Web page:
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Protecting your investment in databases created in the UK or the EU during the transition period (and afterwards)

17 December 2020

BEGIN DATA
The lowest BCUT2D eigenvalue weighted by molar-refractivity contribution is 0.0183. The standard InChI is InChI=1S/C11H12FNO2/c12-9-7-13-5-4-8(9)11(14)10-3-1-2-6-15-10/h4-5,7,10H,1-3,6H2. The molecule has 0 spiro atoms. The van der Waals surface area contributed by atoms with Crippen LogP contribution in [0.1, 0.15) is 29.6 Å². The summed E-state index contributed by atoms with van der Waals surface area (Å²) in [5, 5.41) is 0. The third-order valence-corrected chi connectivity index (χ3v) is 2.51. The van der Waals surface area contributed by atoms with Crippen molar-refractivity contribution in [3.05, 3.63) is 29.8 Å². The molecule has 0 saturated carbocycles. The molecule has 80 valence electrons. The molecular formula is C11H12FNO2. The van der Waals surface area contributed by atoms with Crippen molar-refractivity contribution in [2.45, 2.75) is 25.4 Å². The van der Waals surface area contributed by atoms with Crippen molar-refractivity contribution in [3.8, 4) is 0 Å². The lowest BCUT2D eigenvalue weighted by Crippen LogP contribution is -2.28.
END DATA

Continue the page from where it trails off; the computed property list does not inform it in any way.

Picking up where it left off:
The UK introduced the free-standing (‘sui generis’) EU database right in 1997.  This right gives protection to a maker of a database, where a substantial investment has been made in either obtaining, verifying or presenting the content of a database.  It gives the maker of the database a right to protect that content from extraction and/or re-utilization in whole or part, which lasts for 15 years (unless substantially changed because of a ‘substantial new investment’, when the amended database will qualify for a new 15 year term).  All trends suggest that the value of databases will only increase as companies drive new value from their holdings of data (e.g. by applying machine learning technologies to data sets) and increasingly rely on data-driven sources of revenue.  A neat illustration of the relevant principles can be seen a recent case,[1] where the transfer of data from a database constituted an ‘extraction’ and was a breach of the database right.  And protection of data displayed on websites is a perennial concern (particularly for those in the travel industry) with a slew of cases being brought across Europe to prevent data being ‘scraped’ from websites (in breach both of the website terms and conditions and the website owner’s rights in the data).